The appearance of the Coralian is the defining moment of these episodes which closes out the opening arc of the series. It also firmly places Renton as a member of the crew and someone who is integral to Eureka's future. Naturally, he's still clueless about things though and nobody will tell him exactly what a Coralian is or what they're really going to do with it when they get there. What little we do get as he rides out with Eureka at the time is that it's some kind of massive cloud ball that puts out a ton of trapars. The timing of their arrival though isn't the best as the ship that Dominic is on is nearby and Anemone launches in her LFO and heads off to tackle the Nirvash.

The Coralian is relatively unexplained for much of the actual episodes in which we see it but we get tantalized but what it does, especially with certain people. Eureka, Renton and Anemone end up falling into it during the course of their battle and while inside they seem to enter in a dream state of sorts where they're connected. With the special device that Renton has and the ties that have bound him to Eureka, it seems that it's something that will allow a connection to Anemone as well as Renton finds himself racing through various locations only to end up in a dream state version of an infinite bathroom where every stall is occupied. Or a small fridge where a naked Anemone is inside and naked while calling Renton a pervert. Their connection is the strong point here and the psychobabble make sense in small doses but the larger picture feels obscured.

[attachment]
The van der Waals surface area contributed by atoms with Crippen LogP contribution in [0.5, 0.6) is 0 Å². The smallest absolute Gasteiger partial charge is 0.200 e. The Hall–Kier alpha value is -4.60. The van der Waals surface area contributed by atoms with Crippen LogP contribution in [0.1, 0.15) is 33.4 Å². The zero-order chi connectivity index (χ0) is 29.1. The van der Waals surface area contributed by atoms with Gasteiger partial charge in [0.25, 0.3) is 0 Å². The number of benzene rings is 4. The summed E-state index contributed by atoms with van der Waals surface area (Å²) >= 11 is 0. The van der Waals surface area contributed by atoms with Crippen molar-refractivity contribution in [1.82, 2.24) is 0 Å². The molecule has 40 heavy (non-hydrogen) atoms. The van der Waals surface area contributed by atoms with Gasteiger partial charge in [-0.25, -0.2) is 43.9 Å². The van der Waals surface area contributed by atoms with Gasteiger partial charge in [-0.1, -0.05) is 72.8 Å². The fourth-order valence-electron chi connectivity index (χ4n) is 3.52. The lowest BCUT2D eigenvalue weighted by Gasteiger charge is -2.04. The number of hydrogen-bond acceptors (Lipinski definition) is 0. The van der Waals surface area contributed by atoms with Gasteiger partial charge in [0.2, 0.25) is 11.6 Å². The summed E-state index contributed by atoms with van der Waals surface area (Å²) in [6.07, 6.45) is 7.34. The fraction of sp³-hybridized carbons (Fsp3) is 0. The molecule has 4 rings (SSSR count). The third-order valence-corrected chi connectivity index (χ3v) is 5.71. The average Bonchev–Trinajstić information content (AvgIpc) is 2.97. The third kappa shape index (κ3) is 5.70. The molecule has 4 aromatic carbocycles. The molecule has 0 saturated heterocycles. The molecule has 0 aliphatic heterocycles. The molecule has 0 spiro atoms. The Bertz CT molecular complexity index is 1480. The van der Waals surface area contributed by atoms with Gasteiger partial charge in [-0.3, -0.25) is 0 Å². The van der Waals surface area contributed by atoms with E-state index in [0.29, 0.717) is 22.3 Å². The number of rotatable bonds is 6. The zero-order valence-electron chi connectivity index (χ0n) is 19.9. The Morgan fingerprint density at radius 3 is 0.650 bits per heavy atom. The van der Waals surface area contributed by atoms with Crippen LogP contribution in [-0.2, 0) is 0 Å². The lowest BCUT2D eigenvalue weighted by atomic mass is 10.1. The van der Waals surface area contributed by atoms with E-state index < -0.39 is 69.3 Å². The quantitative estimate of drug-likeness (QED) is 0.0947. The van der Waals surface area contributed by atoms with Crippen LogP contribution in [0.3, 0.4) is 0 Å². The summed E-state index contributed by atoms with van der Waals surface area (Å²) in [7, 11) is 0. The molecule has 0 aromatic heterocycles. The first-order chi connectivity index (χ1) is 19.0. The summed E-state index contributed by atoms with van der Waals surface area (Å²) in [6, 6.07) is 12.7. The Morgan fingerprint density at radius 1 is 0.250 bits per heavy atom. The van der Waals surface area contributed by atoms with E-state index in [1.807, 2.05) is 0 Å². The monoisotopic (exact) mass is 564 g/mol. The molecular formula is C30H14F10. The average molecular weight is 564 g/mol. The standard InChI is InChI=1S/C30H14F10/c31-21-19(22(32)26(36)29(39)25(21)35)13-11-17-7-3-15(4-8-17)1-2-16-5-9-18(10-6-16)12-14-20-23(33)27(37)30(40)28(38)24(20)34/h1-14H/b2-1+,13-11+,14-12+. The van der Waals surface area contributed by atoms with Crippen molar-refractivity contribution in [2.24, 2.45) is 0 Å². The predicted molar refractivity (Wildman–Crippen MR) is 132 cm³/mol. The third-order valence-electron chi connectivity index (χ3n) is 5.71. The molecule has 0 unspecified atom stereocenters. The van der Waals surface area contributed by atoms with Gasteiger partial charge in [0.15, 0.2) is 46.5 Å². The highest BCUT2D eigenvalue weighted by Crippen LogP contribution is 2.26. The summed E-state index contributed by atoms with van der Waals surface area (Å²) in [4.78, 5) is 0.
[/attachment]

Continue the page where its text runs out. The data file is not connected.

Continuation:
Where these episodes succeed even more is the way it brings Renton and Dominic together and they form an uneasy alliance in order to help the women in their lives that need it. Renton's nature lets him get the jump on Dominic in some very amusing ways while Dominic's serious nature is a good counter balance to Renton's free flowing ways. Through their short journey to get needed medicine, we get to understand more of how Dominic and Anemone's relationship works and through that an idea of what Eureka may actually be like. What surprised me is that we get even more information about Eureka in the recap episode. It starts off at first covering some of the recent Coralian affair storyline through the notes of a pair of people on different sides writing about it but then it shifts to going into more of the history of the region in the last couple of years and where Eureka came from. .

In Summary:
Eureka Seven has some great moments and continues to tantalize with its plot and the larger picture that is almost painstakingly slowly coming into view. The world that this show resides in is fairly large and complex and we're getting it in a piecemeal fashion that doesn't allow us to really grasp a lot of things early on but what we do see is very fascinating and each new revelation makes me want to see more of it. The recap episode in particular brings out a number of new pieces of information that you wouldn't expect in that kind of episode but it fleshes out a lot of things and answers some basics questions but also makes you want to see those events in actual animated form. There's still a ton of story to go in this show and the ride is still very early on but I'm still intrigued and looking forward to see more of it.

Japanese 2.0 Language,English 2.0 Language,English Subtitles,Episode 13 Commentary,Voice Actor Interviews,SE: Manga Volume,SE: T-Shirt

Review Equipment
Panasonic PT50LC13 50" LCD RP HDTV, Samsung BD-P1000 Blu-ray player via HDMI -> DVI with upconversion set to 1080i, Sony STR-DE835 DD/DTS receiver, Monster component cable and Panasonic SB-TP20S Multi-Channel Speaker System With 100-Watt Subwoofer.